An earthquake of a magnitude of 5.7 to 5.9 struck the Bulgarian city of Pernik, 25 kilometers (15.5 miles) northwest of the capital Sofia.
The quake, the worst in the Sofia area since 1917, shook the country at 2:58 a.m. local time, causing walls and roofs to collapse in Pernik and chimneys and plaster to fall in Sofia, Interior Minister Tsvetan Tsvetanov said on the ministry’s website today. There were no casualties, Prime Minister Boiko Borissov said in an interview with Nova Television station.
The capital city’s airport, railways and subway are working and no damage to infrastructure in the country has been reported, Construction Minister Liliana Pavlova told reporters in Sofia. In Pernik, which was worst affected by the quake, the heating utility was shut down and schools were closed for today and tomorrow.
“I am grateful there are no serious damages and the country’s infrastructure withstood an earthquake of such a magnitude,” Borissov said in the television interview in Sofia.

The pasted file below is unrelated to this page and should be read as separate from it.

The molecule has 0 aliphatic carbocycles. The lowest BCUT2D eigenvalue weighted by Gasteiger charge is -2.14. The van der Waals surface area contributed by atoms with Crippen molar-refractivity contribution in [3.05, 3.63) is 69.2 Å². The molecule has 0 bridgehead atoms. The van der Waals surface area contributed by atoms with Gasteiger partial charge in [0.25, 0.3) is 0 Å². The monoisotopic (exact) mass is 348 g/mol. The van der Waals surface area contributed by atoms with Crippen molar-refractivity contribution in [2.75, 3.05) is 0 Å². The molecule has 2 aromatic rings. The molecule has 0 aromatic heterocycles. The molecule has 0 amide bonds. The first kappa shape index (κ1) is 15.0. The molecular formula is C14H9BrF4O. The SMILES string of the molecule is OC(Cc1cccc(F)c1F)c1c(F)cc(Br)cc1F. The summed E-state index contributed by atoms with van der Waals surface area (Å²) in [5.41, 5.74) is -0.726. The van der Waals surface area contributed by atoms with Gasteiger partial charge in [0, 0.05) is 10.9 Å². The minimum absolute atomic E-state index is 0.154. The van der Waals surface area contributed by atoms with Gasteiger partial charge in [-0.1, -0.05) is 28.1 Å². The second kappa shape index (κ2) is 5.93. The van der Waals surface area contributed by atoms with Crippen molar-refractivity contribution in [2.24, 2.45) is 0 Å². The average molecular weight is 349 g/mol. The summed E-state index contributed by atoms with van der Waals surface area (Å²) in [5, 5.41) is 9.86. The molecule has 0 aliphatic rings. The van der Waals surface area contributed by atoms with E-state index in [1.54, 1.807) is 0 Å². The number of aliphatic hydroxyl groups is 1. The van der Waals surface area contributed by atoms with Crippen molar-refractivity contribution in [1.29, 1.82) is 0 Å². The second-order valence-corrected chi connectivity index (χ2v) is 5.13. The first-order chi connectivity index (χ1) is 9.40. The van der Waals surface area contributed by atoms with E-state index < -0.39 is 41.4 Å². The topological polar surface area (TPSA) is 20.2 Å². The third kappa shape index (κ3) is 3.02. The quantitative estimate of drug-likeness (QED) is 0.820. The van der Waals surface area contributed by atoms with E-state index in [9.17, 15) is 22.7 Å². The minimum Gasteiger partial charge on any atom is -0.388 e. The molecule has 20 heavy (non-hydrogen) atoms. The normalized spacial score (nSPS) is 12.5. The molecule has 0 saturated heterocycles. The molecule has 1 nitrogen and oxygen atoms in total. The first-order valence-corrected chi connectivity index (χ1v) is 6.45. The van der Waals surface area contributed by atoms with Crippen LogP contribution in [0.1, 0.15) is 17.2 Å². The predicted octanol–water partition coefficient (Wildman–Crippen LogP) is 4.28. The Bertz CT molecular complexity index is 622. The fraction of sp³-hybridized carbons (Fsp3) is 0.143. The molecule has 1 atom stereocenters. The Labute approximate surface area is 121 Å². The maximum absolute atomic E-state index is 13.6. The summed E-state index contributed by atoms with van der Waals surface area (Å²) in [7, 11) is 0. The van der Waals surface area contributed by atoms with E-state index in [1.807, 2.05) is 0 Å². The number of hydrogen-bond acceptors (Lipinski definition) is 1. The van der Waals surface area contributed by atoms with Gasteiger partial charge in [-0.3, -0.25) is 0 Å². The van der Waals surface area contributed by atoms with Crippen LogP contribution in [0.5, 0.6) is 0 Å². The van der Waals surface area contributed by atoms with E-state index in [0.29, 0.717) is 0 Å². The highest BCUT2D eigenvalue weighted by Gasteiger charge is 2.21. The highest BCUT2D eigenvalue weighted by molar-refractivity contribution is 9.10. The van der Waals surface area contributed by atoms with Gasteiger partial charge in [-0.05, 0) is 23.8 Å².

The quake was registered throughout the Balkan nation of 7.5 million and in neighboring Serbia, the Former Yugoslav Republic of Macedonia, Greece and Romania. Many people in Sofia, Pernik and other cities left their houses and spent the rest of the night on the streets, in parks and other open areas, fearing stronger aftershocks.
“The high number of aftershocks with subsiding magnitude indicate a gradual release of terrestrial tension and hopefully there won’t be another strong earthquake soon,” Nikolai Miloshev, director of the National Geophysics Institute, told reporters in Sofia. The quake was followed by about 80 aftershocks in the next six hours, he said.
The power grid in the Pernik area was damaged, cutting off electricity for about 2,700 households, the Bulgarian unit of CEZ AS (CEZ), which is the power distributor in western Bulgaria, said in an e-mail. Emergency units are working to restore supplies, according to the statement.
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